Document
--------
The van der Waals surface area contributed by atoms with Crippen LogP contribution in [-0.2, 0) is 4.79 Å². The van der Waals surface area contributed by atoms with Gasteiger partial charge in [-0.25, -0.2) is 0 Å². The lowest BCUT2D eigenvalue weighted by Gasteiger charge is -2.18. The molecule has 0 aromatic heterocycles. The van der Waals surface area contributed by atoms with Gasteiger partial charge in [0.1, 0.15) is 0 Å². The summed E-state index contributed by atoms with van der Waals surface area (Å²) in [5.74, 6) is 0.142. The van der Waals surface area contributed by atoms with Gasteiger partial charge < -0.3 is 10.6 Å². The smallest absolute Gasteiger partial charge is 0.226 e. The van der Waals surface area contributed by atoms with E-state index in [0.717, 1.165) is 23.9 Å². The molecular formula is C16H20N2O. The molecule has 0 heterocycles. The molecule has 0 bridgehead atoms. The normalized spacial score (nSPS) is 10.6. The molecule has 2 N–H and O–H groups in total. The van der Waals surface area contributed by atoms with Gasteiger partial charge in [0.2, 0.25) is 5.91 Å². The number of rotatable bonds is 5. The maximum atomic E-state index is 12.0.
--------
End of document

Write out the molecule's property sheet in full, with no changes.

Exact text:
The van der Waals surface area contributed by atoms with Crippen LogP contribution in [-0.2, 0) is 4.79 Å². The van der Waals surface area contributed by atoms with Gasteiger partial charge in [-0.25, -0.2) is 0 Å². The lowest BCUT2D eigenvalue weighted by Gasteiger charge is -2.18. The molecule has 0 aromatic heterocycles. The van der Waals surface area contributed by atoms with Gasteiger partial charge in [0.1, 0.15) is 0 Å². The summed E-state index contributed by atoms with van der Waals surface area (Å²) in [5.74, 6) is 0.142. The van der Waals surface area contributed by atoms with Gasteiger partial charge < -0.3 is 10.6 Å². The smallest absolute Gasteiger partial charge is 0.226 e. The van der Waals surface area contributed by atoms with E-state index in [0.717, 1.165) is 23.9 Å². The molecular formula is C16H20N2O. The molecule has 0 heterocycles. The molecule has 0 bridgehead atoms. The normalized spacial score (nSPS) is 10.6. The molecule has 2 N–H and O–H groups in total. The van der Waals surface area contributed by atoms with Gasteiger partial charge in [0.2, 0.25) is 5.91 Å². The number of rotatable bonds is 5. The maximum atomic E-state index is 12.0.